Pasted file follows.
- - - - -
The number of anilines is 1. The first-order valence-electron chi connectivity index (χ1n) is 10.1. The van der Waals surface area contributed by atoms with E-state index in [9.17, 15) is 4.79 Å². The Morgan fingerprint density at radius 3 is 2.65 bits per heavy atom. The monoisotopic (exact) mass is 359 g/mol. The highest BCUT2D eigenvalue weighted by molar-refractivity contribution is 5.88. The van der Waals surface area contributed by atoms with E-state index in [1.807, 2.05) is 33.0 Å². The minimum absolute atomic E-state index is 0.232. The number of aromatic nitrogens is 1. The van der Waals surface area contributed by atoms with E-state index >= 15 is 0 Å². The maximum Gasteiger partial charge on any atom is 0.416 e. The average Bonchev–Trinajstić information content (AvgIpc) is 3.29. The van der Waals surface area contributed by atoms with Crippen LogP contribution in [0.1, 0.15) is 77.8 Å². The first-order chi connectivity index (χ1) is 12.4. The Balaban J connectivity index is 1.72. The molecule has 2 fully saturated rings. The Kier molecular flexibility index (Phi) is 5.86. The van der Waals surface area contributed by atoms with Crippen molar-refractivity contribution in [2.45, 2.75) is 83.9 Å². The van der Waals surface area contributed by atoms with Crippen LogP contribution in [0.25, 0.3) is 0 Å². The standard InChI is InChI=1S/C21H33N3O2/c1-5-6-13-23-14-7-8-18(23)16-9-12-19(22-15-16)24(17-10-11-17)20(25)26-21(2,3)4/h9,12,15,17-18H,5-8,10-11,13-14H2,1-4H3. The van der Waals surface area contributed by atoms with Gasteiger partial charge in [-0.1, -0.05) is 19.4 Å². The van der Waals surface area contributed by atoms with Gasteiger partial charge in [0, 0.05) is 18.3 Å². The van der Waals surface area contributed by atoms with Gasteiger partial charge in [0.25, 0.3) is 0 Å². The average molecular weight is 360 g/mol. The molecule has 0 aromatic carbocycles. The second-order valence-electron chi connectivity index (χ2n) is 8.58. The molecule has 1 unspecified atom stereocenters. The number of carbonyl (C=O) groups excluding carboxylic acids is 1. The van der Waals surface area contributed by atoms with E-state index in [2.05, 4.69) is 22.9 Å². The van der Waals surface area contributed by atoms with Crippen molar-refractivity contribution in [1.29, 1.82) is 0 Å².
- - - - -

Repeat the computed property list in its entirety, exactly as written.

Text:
The number of anilines is 1. The first-order valence-electron chi connectivity index (χ1n) is 10.1. The van der Waals surface area contributed by atoms with E-state index in [9.17, 15) is 4.79 Å². The Morgan fingerprint density at radius 3 is 2.65 bits per heavy atom. The monoisotopic (exact) mass is 359 g/mol. The highest BCUT2D eigenvalue weighted by molar-refractivity contribution is 5.88. The van der Waals surface area contributed by atoms with E-state index in [1.807, 2.05) is 33.0 Å². The minimum absolute atomic E-state index is 0.232. The number of aromatic nitrogens is 1. The van der Waals surface area contributed by atoms with E-state index >= 15 is 0 Å². The maximum Gasteiger partial charge on any atom is 0.416 e. The average Bonchev–Trinajstić information content (AvgIpc) is 3.29. The van der Waals surface area contributed by atoms with Crippen LogP contribution in [0.1, 0.15) is 77.8 Å². The first-order chi connectivity index (χ1) is 12.4. The Balaban J connectivity index is 1.72. The molecule has 2 fully saturated rings. The Kier molecular flexibility index (Phi) is 5.86. The van der Waals surface area contributed by atoms with Crippen molar-refractivity contribution in [2.45, 2.75) is 83.9 Å². The van der Waals surface area contributed by atoms with Crippen LogP contribution in [0.25, 0.3) is 0 Å². The standard InChI is InChI=1S/C21H33N3O2/c1-5-6-13-23-14-7-8-18(23)16-9-12-19(22-15-16)24(17-10-11-17)20(25)26-21(2,3)4/h9,12,15,17-18H,5-8,10-11,13-14H2,1-4H3. The van der Waals surface area contributed by atoms with Gasteiger partial charge in [-0.1, -0.05) is 19.4 Å². The van der Waals surface area contributed by atoms with Gasteiger partial charge in [0, 0.05) is 18.3 Å². The van der Waals surface area contributed by atoms with Gasteiger partial charge in [0.25, 0.3) is 0 Å². The average molecular weight is 360 g/mol. The molecule has 0 aromatic carbocycles. The second-order valence-electron chi connectivity index (χ2n) is 8.58. The molecule has 1 unspecified atom stereocenters. The number of carbonyl (C=O) groups excluding carboxylic acids is 1. The van der Waals surface area contributed by atoms with E-state index in [2.05, 4.69) is 22.9 Å². The van der Waals surface area contributed by atoms with Crippen molar-refractivity contribution in [1.29, 1.82) is 0 Å².